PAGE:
Lack of sleep keeps your brain from making new memories

It’s one of the cruellest tricks that life can play on you.

You fall into bed, exhausted from a long day – but when your head hits the pillow, your eyes pop wide open and your mind starts racing.

You know you need to sleep… you WANT to sleep… but the very fact that you’re NOT sleeping is keeping you up at night!

Losing sleep can be disastrous for your health. Earlier this year, I shared a study that showed how lack of sleep can set you up for Alzheimer’s.

Now we’re learning more about the connection between getting enough shut-eye and creating memories.

In fact, according to research just published in Nature Communications, sleep problems can actually prevent you from being able to make new memories.

German researchers performed brain scans on 20 healthy, non-smoking adults between the ages of 19 and 25 years old, and put them through a sleep-deprivation exercise.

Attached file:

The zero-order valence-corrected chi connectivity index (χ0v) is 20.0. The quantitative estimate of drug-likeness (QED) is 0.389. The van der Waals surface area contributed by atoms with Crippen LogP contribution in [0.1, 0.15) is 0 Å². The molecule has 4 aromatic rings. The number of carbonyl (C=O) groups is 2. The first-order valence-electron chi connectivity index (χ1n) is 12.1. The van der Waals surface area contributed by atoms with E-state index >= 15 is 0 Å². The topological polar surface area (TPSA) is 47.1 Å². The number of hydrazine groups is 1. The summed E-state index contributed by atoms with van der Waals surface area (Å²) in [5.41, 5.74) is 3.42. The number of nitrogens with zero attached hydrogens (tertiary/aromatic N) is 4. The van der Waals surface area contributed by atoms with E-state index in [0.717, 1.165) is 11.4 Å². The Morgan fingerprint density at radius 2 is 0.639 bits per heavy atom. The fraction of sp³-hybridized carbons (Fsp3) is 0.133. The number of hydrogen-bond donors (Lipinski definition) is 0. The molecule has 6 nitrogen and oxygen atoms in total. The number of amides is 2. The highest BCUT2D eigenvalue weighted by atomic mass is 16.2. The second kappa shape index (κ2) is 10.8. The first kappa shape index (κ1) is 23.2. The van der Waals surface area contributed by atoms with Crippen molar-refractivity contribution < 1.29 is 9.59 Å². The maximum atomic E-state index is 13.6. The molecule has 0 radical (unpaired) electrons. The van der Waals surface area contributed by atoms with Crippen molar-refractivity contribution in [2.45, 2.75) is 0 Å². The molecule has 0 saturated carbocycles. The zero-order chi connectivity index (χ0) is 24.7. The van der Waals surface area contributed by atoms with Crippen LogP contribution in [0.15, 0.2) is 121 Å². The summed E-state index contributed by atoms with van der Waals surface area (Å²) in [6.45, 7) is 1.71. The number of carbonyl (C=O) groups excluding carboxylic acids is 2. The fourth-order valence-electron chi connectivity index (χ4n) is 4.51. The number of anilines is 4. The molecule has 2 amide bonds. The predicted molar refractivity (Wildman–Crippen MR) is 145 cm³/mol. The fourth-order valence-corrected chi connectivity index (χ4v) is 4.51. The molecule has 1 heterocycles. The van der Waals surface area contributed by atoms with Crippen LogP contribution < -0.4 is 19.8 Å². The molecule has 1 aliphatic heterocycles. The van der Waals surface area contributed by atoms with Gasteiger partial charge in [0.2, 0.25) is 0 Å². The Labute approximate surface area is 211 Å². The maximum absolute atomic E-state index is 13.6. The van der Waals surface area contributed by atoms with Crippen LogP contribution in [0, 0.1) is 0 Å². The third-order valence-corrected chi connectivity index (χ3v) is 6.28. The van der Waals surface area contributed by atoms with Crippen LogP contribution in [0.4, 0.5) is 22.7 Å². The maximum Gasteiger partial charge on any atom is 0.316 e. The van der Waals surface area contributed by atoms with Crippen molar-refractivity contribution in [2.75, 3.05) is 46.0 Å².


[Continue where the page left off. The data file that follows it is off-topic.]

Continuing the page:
Now the science here gets a little complicated. But, basically, researchers found that when you don’t get enough sleep, your brain loses something called “plasticity.”

And you actually need this plasticity to make new memories and process new information.

If you think of the brain like a balloon, at the end of the day it’s chock full of information (air) and stretched to the brim. Sleeping actually alleviates that pressure, refreshes your brain, and allows some room to re-fill the next day.

But sleep too little and that balloon is ready to burst.

One of the best ways to get a good night’s sleep is to set a regular bedtime routine. You did the same for your children when they were growing up – because it works!

A warm bath before bed can also be incredibly relaxing – especially if you add some Epsom salts to calm your muscles. Try also using lavender oil for aromatherapy, since it has some calming effects.

If you still have trouble, try having a nice warm cup of chamomile tea.

Wishing you the best of health,

Dr. Glenn S. Rothfeld
Nutrition & Healing

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So THAT’S why we sleep: Scientists reveal how hours of shut-eye ‘resets’ the brain to make room for new memories,

What a Night of Sleep Deprivation Does to Your Brain,

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